NAR Looks at Future Real Estate Risks at Environmental Summit
Realtor® leaders are hearing from the nation’s foremost experts on environmental risk management during the National Association of Realtors® first environmental summit. The slate of distinguished speakers includes Dan Glickman, who served as the Secretary of Agriculture under President Clinton, and Tom Ridge, first Secretary of U.S. Department of Homeland Security, former Governor of Pennsylvania, president and CEO of Ridge Global and partner at Ridge-Schmidt Cyber.
“Dramatic changes in our environment will have an impact on how and where people want to live, which will inevitably transform local real estate markets. This summit is an opportunity for Realtors® to assess and prioritize the wide variety of environmental risks that could affect the way people buy and sell property,” said NAR President Steve Brown, co-owner of Irongate, Inc. Realtors® in Dayton, Ohio.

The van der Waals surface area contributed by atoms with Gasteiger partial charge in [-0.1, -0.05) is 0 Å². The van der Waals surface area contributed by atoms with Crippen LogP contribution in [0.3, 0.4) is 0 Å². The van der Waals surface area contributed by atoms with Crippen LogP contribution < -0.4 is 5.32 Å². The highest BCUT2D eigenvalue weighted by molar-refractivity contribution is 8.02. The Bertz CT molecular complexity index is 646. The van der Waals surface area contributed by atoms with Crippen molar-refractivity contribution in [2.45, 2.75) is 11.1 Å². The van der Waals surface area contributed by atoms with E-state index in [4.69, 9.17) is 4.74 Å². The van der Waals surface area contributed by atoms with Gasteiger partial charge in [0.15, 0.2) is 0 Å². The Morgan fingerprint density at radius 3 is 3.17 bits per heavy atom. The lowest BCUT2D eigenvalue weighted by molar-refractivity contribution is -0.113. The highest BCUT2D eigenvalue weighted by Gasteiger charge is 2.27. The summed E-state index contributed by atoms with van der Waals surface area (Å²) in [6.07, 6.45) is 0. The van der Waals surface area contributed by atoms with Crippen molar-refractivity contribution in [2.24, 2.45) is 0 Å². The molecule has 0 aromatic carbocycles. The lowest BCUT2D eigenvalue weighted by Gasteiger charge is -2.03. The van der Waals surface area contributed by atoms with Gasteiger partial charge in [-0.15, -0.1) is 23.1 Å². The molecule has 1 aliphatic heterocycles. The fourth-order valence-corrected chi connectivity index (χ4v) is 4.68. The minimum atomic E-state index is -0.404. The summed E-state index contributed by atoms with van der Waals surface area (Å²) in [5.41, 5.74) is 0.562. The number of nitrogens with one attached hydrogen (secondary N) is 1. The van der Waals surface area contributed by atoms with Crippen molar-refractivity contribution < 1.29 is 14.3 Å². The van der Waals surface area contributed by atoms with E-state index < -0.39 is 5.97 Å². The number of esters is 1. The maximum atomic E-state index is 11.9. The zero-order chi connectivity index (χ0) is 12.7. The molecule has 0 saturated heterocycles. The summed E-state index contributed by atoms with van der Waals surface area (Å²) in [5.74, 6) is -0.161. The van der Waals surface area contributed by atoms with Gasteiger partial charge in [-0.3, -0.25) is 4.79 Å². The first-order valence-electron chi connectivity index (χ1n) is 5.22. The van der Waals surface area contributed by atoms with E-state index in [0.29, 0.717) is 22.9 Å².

Home buyers are already showing sensitivity to the larger environment. Consumer preferences for walkable communities and energy-efficient homes are on the rise, according to NAR research, which also shows a considerable and growing market for green buildings.
NAR created the Green REsource Council in 2008 to educate Realtors® about green industry standards and developing their own green business practices. The council’s main function is administering NAR’s GREEN Designation program. Since the program’s inception, nearly 9,000 Realtors® have received the designation.
“As scientists speculate that extreme weather events like Superstorm Sandy, the decade-long drought in the Southwest, and natural disasters like the mega-wildfires in Arizona, are going to occur with greater frequency, it is even more important that we begin to think about what this means for existing homes and businesses as well as new construction. This summit is just the beginning of the conversations that Realtors® will continue to have about the environment and its impact on our industry,” said Brown.
Panel topics include the economic impact of environmental changes, politics of natural resource management, public perceptions of environmental risks and threats, smart growth, and environmental regulations and protections.